Scenes and shots with total precision, according to the exact creative vision of the director, can be planned out. And the flexible technology allows for on-the-fly iteration and experimentation without posing a significant risk to either the production or the budget, therefore, allowing complete creative freedom.

By combining LED camera tracking technology and real-time 3D render engines, creators can play back, and keep adjusting as they proceed, getting it right on the day – cutting costs and time.

Unforeseen elements, such as weather, unavailability of location, or a green-screen effect failing to work as intended can no longer hold the team to ransom. With no storage needs, a reduced need for travel to locations for shoots and the ability to re-use virtual sets and environments, the process remains within the financial budget. This is also for post-production, as there is no need to budget for post-production fixes because of color patterns caused by loose hair or green spill.

Virtual production is not the novelty that it was, say during Cannes Lions 2022 – not only is it becoming increasingly familiar for agencies and brands, but AI is also about to truly… well… turn up the volume.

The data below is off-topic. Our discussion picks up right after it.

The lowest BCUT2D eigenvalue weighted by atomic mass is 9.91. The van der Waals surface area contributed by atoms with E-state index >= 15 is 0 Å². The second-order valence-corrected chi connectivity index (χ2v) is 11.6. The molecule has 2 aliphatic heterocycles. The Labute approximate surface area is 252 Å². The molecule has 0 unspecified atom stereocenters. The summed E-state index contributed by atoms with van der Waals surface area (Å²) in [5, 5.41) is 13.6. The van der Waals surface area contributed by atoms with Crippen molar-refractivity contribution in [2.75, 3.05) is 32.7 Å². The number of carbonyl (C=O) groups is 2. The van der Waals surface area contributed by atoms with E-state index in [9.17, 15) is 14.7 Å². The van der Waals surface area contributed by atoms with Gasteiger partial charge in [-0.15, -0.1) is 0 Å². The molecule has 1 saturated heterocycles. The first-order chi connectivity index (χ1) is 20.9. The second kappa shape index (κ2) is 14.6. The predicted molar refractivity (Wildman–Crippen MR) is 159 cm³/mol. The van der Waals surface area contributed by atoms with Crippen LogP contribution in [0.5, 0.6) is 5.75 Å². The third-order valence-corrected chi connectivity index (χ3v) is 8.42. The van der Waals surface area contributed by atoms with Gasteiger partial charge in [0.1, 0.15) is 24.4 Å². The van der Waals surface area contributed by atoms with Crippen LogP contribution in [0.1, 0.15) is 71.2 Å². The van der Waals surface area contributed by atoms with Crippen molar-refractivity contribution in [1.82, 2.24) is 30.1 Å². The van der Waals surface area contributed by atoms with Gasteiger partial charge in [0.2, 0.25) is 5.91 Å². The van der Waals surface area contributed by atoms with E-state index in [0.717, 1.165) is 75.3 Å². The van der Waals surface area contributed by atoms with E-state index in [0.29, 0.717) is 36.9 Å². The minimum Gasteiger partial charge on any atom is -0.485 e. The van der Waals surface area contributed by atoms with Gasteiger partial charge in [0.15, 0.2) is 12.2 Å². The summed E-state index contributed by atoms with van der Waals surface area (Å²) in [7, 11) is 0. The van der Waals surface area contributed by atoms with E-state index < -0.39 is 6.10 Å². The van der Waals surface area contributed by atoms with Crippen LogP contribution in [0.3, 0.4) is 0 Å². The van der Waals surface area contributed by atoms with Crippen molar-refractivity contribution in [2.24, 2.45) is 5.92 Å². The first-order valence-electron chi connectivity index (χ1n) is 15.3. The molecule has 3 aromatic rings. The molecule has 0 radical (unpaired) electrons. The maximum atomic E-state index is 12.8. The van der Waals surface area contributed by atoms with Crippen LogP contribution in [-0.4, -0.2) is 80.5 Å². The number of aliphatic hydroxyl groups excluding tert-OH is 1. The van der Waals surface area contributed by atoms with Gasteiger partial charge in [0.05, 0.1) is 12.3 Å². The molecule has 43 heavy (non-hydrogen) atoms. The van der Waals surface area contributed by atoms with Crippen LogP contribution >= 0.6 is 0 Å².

Big brands are using it to transform their marketing, produce bigger ideas, reduce their carbon footprint and, yes, save money. Marketing teams are racing to block book facilities and holding companies are stepping up with their own volume studios, and it is up-ending traditional production and VFX pipelines.

That is not to say that virtual production is the be-all and end-all, and there will still be a need to escape the volume for certain kinds of projects that require cinematic scope or documentary storytelling. Moreover, in the film and TV space, virtual production may have pushed a certain kind of static and stilted filmmaking.

As for any technology, there are some cons too. The biggest struggle is the idea of changing workflow. It is a mindset and culture change that sometimes comes with resistance. While you can edit on the go and remove the need for fix it in post thinking, this takes a lot of planning on the front end. The process needs to start weeks/months earlier than it usually would.

The upfront costs are also a barrier to entry sometimes. Renting an LED wall (which is the key component for virtual production) can be expensive, and might not be great for smaller shoots. And there is no guarantee that one will find a wall to rent. The studios that have them are few and far between and often booked up well in advance. There is also a real dearth of talent. There is a limit to the number of people who are skilled up in virtual production.

For the creative teams, virtual production is a beautiful blessing, when used correctly and at the right time. It has moved on significantly since it first came on the scene in terms of hardware, software, and even new kinds of talent and job roles emerging, like AI director. Keeping up with this constantly evolving technology is no mean feat and not cheap but what is clear is that, although virtual production has reached a new stage in its development, we are still very much in the foothills